How Our Connections Cause Catastrophes

Non-fiction books take, on average, eight to 12 months to write, followed by an additional year or so of editing, fact-checking, organizing, and other publishing wizardry. The time between book proposal and bookshelf is roughly two years.

Taking that into account, readers should be wary of the flurry of new COVID books, written about an ongoing event that started only a year or so ago. As Michael Lewis opens his pandemic book, Premonition, this subgenre is “an unholy mix of obligation and opportunity,” a publishing goldmine in millions of graves. 

But upon starting Niall Ferguson’s merrily titled Doom: The Politics of Catastrophe, it’s clear that pandemics, plagues, and the potential end of the world have been on its author’s mind long before our current dilemma; the author writes of “studying the Hamburg cholera epidemic of 1892 as a graduate student more than thirty years ago.” COVID was merely the spark for this latest entry to his long run of (quite long) books reframing and reconsidering a historical topic. Here, as in his last book The Square and the Tower, his chosen lens is network theory: an analytical framework that considers how relationships (and their strength, closeness, and number) cause and affect events. Networks are “the single most important feature of natural and man-made complexity”: from the web of neurons within our skulls, to how we make and share ideas, to how we have spread across the globe, forming communities and countries.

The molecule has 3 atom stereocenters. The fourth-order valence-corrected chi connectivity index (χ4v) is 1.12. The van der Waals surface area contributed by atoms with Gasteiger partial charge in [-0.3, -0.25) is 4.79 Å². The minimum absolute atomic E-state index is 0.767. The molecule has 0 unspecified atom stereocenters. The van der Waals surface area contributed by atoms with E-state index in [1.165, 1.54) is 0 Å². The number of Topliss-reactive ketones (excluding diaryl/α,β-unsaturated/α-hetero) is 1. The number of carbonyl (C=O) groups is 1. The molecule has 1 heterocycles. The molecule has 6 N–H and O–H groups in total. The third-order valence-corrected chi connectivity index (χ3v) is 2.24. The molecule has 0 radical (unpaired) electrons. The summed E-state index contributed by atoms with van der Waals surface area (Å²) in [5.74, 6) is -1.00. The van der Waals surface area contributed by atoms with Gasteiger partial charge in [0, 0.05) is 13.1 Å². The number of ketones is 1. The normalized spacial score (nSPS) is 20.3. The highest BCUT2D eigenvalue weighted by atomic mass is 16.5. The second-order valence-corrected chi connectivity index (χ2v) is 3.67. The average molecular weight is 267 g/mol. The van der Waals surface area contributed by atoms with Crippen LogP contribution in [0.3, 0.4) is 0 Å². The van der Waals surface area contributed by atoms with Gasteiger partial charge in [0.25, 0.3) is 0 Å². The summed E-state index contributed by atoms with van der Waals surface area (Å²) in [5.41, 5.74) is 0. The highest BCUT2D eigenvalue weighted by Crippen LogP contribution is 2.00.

That 2016 book used network theory to consider the history of power, and the overemphasized role of hierarchies. In Doom, it’s about how the world has almost ended (or so it seemed), and how our connections have enabled that.

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